Jeremy Corbyn has defended his refusal to resign the leadership of the Labour Party on the grounds that to do so would be betraying all his supporters in the country at large. But by staying on as leader of the party and hence dooming it to heavy defeat in the next general election he would be betraying the interests of the working classes this country. More years of Tory rule means more years of austerity, further cuts in public services, and perpetuation of the gross inequality of incomes. The former Chief Secretary to the Treasury, Seema Malhotra, made the same point when she told Newsnight that “We have an unelectable leader, and if we lose elections then the price of our failure is paid by the working people of this country and their families who do not have a government to stand up for them.”

Of course, in different ways, many leading figures in the Labour movement, particularly in the trade unions, have betrayed the interests of the working classes for several decades. For example, in contrast with their union counterparts in the Scandinavian countries who pressurised governments to help move workers out of declining industries into expanding sectors of the economy, many British trade union leaders adopted the opposite policy. More generally, the trade unions have played a big part in the election of Labour party leaders, like Corbyn, who were unlikely to win a parliamentary election, thereby perpetuating the rule of Tory governments dedicated to promoting the interests of the richer sections of society.

And worse still, even in opposition Corbyn failed to protect the interests of the working classes. He did this by his abysmal failure to understand the significance of Tory economic policies. For example, when the Chancellor of the Exchequer had finished presenting the last budget, in which taxes were reduced for the rich at the expense of public services that benefit everybody, especially the poor, the best John McConnell could do – presumably in agreement with Corbyn – was to stand up and mock the Chancellor for having failed to fulfill his party’s old promise to balance the budget by this year! Obviously neither he nor Corbyn understood that had the government done so the effects on working class standards of living would have been even worse. Neither of them seems to have learnt that the object of fiscal policy is to balance the economy, not the budget.

Instead, they have gone along with Tory myth about the importance of not leaving future generations with the burden of debt. They have never asked “To whom would future generations owe this debt?” To their dead ancestors? To Martians? When Cameron and his accomplices banged on about how important it was to cut public expenditures because the average household in Britain owed about £3,000, they never pointed out that this meant that the average household in Britain was a creditor to the tune of about the same amount (after allowing for net overseas lending). Instead they went along with all this balanced budget nonsense. They did not understand that balancing the budget was just the excuse needed to justify the prime objective of the Tory Party, namely to reduce public expenditures in order to be able to reduce taxes on the rich. For Corbyn and his allies to go along with an overriding objective of balancing the budget is breathtaking economic illiteracy. And the working classes have paid the price.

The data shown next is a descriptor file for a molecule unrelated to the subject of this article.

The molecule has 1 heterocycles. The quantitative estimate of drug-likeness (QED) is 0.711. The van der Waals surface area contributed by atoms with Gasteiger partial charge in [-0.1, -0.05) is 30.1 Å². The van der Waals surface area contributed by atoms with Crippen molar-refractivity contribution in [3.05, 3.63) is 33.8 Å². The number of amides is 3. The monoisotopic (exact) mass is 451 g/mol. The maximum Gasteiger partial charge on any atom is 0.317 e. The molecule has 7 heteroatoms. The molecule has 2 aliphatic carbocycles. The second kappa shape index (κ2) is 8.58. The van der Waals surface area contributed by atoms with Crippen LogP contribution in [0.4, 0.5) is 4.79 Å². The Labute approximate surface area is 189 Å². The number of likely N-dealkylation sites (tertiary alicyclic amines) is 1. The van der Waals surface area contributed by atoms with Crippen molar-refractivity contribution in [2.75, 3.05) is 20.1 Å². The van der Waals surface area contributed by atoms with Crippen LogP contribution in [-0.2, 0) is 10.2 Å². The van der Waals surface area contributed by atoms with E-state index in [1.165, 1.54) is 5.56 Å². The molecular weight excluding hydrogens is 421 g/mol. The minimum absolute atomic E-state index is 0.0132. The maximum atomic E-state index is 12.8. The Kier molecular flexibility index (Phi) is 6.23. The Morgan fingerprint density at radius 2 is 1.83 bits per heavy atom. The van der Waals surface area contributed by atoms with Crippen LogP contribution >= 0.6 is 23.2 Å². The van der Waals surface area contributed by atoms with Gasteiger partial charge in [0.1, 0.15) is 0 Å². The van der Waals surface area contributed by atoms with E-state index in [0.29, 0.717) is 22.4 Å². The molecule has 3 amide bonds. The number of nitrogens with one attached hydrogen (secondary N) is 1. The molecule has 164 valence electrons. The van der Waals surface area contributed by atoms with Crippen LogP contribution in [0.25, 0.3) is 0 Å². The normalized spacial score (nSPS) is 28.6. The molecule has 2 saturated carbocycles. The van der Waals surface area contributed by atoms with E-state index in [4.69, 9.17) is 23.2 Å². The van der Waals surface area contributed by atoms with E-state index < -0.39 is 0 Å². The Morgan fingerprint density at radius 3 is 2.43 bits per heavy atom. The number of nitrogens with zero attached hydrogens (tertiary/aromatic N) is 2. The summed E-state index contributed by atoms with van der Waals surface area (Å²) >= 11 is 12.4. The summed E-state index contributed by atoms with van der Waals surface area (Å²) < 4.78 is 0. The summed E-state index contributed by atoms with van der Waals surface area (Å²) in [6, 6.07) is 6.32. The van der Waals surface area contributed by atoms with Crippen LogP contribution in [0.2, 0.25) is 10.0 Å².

One left-wing member of the panel on Question Time last week complained that the interests of the working classes were ignored by “the elite”. But it is members of the elite who have been most successful in promoting the interests of the working classes. The most successful pro-working class governments since the war have all been led mainly by politicians who would be castigated for being part of the elite, such as Clement Atlee, Harold Wilson, Tony Crosland, Barbara Castle, Richard Crossman, Roy Jenkins, Denis Healey, Tony Blair, and many others too numerous to list. They brought to politics not only a burning desire to improve the lot of the working classes (from which some of them, like me, had emerged) and reduce inequality in society but also an understanding of how free market economies work and how to deal with its deficiencies. This happens to be more effective than ignorant rhetoric that can only stroke the egos and satisfy the vanity of demagogues

People of stature like those I have singled out above seem to be much more rare in politics these days. But there is surely no need to go to other extreme and persist with leaders like Jeremy Corbyn, a certain election loser, however pure his motives and principled his ambitions.

Wilfred Beckerman is an Emeritus Fellow of Balliol College, Oxford, and was, for several years in the 1970s, the economics correspondent for the New Statesman